Vehicle or destination? Discordant perspectives in CCS advocacy
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AbstractWhile climate change inaction is often attributed to self-interest and denial, the motivations for action and advocacy tend to be taken for granted. This asymmetry limits our understanding of how technological cultures mobilize in the face of crisis. This thesis charts new territory by examining advocacy for CO2 capture and storage (CCS). CCS could reconcile climate and energy concerns in international climate change mitigation, but there are controversies about its safety and societal implications. CCS supporters include fossil fuel companies, governments, environmental organizations and scientists. As technology advocates they seek political support and public acceptance. Participant observation and interviews with policy actors in Europe and the USA tune in to three dimensions of advocacy: representations of CCS as a public good; organizations channelling CCS support; and emergent communities of CCS experts. Here advocacy factions must negotiate diverging interests, resources, and levels of urgency. Technical-social systems constrain displays of, and commitments to, shared advocacy, belying popular claims about technology as a tool for policy convergence and crisis response.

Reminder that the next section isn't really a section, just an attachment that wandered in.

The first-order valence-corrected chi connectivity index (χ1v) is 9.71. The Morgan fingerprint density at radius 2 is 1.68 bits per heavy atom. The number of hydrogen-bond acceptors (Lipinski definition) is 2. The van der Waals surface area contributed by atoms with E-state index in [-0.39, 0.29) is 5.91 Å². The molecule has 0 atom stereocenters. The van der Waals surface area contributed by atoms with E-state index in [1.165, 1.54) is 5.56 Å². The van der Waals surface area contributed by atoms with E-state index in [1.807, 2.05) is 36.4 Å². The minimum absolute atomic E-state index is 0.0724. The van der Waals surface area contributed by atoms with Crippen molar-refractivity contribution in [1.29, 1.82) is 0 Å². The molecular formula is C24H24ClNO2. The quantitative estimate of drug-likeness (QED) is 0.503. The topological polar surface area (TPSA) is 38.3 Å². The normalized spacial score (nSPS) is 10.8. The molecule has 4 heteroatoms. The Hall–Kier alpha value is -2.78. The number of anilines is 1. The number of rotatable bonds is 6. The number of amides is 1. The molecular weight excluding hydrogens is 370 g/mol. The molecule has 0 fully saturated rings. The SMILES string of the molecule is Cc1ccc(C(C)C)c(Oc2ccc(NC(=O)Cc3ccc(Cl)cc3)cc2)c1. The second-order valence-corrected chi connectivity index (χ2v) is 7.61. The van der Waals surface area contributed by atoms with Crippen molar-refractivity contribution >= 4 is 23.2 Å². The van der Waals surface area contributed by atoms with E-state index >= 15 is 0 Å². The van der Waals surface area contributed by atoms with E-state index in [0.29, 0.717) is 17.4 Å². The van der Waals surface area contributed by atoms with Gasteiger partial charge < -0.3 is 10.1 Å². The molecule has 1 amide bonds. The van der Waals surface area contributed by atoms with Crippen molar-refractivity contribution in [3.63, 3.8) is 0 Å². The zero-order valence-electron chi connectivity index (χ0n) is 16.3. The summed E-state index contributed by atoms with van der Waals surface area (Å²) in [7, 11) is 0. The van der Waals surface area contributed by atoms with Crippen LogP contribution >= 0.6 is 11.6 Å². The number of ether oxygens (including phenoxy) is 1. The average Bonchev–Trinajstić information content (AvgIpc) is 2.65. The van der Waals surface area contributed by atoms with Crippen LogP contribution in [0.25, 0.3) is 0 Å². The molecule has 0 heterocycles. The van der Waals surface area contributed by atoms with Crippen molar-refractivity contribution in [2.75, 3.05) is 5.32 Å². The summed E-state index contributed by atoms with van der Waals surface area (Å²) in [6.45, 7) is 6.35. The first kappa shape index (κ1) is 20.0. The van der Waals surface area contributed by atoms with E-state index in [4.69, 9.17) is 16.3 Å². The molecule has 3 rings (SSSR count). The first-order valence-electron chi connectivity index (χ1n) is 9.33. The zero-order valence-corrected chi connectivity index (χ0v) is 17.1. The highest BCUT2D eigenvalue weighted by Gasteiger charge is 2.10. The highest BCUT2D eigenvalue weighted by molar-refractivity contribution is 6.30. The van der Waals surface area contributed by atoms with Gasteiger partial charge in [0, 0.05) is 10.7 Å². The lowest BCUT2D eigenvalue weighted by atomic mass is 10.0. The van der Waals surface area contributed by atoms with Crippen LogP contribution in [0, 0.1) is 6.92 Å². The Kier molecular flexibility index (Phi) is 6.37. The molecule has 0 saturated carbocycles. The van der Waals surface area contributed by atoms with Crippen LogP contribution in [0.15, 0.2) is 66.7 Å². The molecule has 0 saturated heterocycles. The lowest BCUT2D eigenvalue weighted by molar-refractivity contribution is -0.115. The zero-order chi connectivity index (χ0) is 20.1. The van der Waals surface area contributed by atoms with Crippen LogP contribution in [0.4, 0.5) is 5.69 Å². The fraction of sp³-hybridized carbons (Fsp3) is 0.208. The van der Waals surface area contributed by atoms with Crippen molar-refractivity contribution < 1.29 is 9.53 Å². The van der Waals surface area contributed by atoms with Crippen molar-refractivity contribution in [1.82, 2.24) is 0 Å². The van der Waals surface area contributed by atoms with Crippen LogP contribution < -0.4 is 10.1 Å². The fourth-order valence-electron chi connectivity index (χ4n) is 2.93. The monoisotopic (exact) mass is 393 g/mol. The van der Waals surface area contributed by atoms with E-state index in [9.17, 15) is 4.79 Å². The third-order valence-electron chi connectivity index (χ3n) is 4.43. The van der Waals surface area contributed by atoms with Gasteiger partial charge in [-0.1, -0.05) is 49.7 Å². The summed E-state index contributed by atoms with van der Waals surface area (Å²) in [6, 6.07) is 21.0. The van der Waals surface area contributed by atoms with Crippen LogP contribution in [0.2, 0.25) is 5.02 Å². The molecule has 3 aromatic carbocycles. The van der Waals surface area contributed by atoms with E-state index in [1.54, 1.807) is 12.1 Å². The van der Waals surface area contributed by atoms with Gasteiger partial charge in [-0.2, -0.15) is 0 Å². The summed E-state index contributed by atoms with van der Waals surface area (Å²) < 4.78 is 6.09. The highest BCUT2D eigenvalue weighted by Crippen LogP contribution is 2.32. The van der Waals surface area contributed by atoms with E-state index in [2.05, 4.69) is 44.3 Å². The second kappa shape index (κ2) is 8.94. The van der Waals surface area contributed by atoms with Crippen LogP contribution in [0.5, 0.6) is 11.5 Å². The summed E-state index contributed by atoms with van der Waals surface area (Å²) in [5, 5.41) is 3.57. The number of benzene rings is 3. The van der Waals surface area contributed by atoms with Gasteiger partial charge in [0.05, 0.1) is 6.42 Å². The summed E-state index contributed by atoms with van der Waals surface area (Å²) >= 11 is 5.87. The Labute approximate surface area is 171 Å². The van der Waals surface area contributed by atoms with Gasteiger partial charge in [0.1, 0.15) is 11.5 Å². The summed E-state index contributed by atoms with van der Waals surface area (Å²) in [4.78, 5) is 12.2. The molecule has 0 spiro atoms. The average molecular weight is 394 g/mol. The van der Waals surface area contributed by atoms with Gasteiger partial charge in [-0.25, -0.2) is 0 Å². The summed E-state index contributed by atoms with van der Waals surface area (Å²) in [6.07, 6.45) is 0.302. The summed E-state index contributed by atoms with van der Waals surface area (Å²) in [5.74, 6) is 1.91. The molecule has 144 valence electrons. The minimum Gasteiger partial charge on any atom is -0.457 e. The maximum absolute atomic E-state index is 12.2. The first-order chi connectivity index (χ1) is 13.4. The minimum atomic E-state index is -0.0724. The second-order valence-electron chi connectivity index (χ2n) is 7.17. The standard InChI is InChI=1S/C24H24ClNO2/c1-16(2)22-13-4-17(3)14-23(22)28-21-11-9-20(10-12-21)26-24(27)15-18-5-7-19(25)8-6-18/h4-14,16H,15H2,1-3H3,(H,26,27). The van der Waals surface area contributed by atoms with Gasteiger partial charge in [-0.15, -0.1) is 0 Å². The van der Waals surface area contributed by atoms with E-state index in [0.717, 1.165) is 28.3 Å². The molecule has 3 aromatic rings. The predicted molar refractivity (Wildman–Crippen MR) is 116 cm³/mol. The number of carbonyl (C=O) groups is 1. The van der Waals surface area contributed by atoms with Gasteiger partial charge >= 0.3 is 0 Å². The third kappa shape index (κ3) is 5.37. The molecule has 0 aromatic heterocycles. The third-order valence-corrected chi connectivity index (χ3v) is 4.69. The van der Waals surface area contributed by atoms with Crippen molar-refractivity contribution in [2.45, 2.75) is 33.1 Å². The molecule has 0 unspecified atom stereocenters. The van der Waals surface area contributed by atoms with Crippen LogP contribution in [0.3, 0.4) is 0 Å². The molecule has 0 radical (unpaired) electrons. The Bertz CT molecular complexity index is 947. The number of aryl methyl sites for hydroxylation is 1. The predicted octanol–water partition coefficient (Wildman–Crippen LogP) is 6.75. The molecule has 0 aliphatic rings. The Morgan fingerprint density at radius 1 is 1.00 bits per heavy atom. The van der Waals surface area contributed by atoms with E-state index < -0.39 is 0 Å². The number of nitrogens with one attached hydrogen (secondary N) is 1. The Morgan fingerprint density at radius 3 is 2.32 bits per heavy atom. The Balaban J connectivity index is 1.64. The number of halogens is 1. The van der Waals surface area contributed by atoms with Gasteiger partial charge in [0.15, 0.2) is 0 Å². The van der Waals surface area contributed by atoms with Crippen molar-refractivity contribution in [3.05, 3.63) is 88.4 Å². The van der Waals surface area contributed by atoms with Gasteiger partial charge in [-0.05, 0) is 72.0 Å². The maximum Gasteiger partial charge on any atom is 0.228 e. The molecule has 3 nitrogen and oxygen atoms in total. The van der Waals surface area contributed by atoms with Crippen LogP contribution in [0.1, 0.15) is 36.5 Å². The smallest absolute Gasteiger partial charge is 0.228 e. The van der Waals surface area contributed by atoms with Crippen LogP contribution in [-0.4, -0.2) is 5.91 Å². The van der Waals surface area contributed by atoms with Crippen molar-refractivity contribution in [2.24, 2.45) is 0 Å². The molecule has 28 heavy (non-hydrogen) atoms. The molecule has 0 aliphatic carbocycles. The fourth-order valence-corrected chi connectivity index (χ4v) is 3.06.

List of papers
|Article I Gjefsen, Mads Dahl. 2013. “Carbon Cultures: Technology Planning for Energy and Climate in the US and EU,” Science & Technology Studies 26(3). The paper is available in DUO: http://urn.nb.no/URN:NBN:no-52553|
|Article II Gjefsen, Mads Dahl. 2013. “Limits to prediction: Europeanizing technology in an expert forum,” European Journal of Futures Research 1:24. The paper is available in DUO: http://urn.nb.no/URN:NBN:no-38688|
|Article III Gjefsen, Mads Dahl. “Creating the Expert-Advocate: Building Community for an Emerging Technology,” in review. To be published. The paper is not available in DUO awaiting publishing.|